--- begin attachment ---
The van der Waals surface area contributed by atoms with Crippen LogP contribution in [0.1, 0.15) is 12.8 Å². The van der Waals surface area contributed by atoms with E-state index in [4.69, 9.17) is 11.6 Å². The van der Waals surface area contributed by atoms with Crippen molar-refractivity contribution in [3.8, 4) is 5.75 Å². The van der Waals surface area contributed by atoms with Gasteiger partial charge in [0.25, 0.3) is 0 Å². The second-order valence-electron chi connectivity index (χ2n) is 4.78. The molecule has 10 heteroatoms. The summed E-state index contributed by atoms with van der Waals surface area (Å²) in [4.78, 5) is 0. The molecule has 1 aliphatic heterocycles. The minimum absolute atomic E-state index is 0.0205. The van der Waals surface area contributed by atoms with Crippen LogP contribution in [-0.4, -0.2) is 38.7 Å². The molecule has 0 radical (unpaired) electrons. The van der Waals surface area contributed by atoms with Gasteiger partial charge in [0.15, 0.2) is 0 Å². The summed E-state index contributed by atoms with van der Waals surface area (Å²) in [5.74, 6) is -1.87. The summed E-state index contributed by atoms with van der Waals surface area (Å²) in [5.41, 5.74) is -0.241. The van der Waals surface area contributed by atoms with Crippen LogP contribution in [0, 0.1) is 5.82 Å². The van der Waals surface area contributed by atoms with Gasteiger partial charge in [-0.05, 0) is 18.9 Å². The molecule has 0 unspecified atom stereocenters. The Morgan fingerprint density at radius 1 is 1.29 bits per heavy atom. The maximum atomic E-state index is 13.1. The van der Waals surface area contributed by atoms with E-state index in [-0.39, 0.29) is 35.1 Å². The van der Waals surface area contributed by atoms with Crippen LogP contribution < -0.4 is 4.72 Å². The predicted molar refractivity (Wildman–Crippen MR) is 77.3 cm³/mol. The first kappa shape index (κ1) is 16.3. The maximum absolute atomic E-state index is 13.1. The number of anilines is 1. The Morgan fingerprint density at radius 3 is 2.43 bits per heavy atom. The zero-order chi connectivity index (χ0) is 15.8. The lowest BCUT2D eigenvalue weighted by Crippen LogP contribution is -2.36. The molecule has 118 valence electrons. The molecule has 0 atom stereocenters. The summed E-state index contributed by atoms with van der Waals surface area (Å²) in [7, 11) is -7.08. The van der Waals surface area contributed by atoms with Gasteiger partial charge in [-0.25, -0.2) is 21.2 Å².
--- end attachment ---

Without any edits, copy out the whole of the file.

The van der Waals surface area contributed by atoms with Crippen LogP contribution in [0.1, 0.15) is 12.8 Å². The van der Waals surface area contributed by atoms with E-state index in [4.69, 9.17) is 11.6 Å². The van der Waals surface area contributed by atoms with Crippen molar-refractivity contribution in [3.8, 4) is 5.75 Å². The van der Waals surface area contributed by atoms with Gasteiger partial charge in [0.25, 0.3) is 0 Å². The second-order valence-electron chi connectivity index (χ2n) is 4.78. The molecule has 10 heteroatoms. The summed E-state index contributed by atoms with van der Waals surface area (Å²) in [4.78, 5) is 0. The molecule has 1 aliphatic heterocycles. The minimum absolute atomic E-state index is 0.0205. The van der Waals surface area contributed by atoms with Crippen LogP contribution in [-0.4, -0.2) is 38.7 Å². The molecule has 0 radical (unpaired) electrons. The van der Waals surface area contributed by atoms with Gasteiger partial charge in [0.15, 0.2) is 0 Å². The summed E-state index contributed by atoms with van der Waals surface area (Å²) in [5.74, 6) is -1.87. The summed E-state index contributed by atoms with van der Waals surface area (Å²) in [5.41, 5.74) is -0.241. The van der Waals surface area contributed by atoms with Crippen LogP contribution in [0, 0.1) is 5.82 Å². The van der Waals surface area contributed by atoms with Gasteiger partial charge in [-0.05, 0) is 18.9 Å². The molecule has 0 unspecified atom stereocenters. The Morgan fingerprint density at radius 1 is 1.29 bits per heavy atom. The maximum atomic E-state index is 13.1. The van der Waals surface area contributed by atoms with E-state index in [-0.39, 0.29) is 35.1 Å². The van der Waals surface area contributed by atoms with Crippen LogP contribution < -0.4 is 4.72 Å². The predicted molar refractivity (Wildman–Crippen MR) is 77.3 cm³/mol. The first kappa shape index (κ1) is 16.3. The maximum absolute atomic E-state index is 13.1. The number of anilines is 1. The Morgan fingerprint density at radius 3 is 2.43 bits per heavy atom. The zero-order chi connectivity index (χ0) is 15.8. The lowest BCUT2D eigenvalue weighted by Crippen LogP contribution is -2.36. The molecule has 118 valence electrons. The molecule has 0 atom stereocenters. The summed E-state index contributed by atoms with van der Waals surface area (Å²) in [7, 11) is -7.08. The van der Waals surface area contributed by atoms with Gasteiger partial charge in [-0.25, -0.2) is 21.2 Å².